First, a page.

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What is ‘Arbitrage’?

Arbitrage is a form of gambling which guarantees making money by betting on both sides of the same market. It involves using large numbers of money as often the margins you can profit on are quite small. In gambling slang, it is often referred to as ‘an arb’ or ‘arbing’. Also see Arbitrage Betting.

‘Arbitrage’ Explained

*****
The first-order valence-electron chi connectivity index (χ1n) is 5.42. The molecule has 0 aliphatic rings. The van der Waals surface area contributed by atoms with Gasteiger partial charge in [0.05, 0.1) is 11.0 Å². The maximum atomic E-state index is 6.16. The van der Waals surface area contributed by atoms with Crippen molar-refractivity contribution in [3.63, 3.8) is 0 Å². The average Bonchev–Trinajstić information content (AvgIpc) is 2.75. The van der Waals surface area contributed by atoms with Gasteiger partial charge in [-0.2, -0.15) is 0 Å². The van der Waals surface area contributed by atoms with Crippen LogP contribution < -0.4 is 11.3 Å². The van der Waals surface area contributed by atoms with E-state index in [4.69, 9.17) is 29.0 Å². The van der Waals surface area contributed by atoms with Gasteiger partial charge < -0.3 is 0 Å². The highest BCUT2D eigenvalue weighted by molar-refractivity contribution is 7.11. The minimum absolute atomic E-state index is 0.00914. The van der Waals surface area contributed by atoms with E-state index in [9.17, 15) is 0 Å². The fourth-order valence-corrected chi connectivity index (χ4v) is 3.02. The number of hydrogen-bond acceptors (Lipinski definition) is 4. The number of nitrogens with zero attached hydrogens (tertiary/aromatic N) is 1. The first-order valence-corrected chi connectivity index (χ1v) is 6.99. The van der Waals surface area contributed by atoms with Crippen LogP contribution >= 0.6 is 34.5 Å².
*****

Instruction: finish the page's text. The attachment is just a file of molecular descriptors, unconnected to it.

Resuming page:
Arbitrage betting can take place in sports betting markets, occasionally on financial markets and in casinos. The opportunity for an arb occurs when two or more bookmakers or odds layers disagree on the chances of the outcome of a match or an event and offer markedly different odds on the participants to win.The better arbing opportunities come in markets where there are only two outcomes, such as a tennis match or a baseball match, but they can often occur in markets which aren’t the most obvious. Sometimes the better potential lies in lesser markets like how many runs will be scored in the match or how many games there will be.The bigger the differential in the odds, the more money can be made. A level betting market has an overround of 100%. The bigger the percentage, the more money bookmakers will make on that book; but if the overround is less than 100%, that means an arb opportunity is there.In order to take advantage of an arbitrage opportunity, you need to have a number of betting accounts funded as you will be placing bets at two different bookmakers. Most of the arbing offers work out to about 1% and sometimes less than that, so to make significant money you need to wager big numbers.Most sportsbooks these days offer price boosts on various events which is where the best arb chances occur, but a word of warning for taking advantage of these – most boosts come with a stake limit so make sure you check the limit before you bet.Although the profit is guaranteed, arbitrage betting is frowned upon by bookmakers and any punter who is suspected of doing this or found guilty of it is likely to have their accounts restricted or even closed. Betting exchanges have made arbing easier to get away with, however.The rise of odds comparison sites has generally lessened the amount of arbitrage opportunities that are priced up.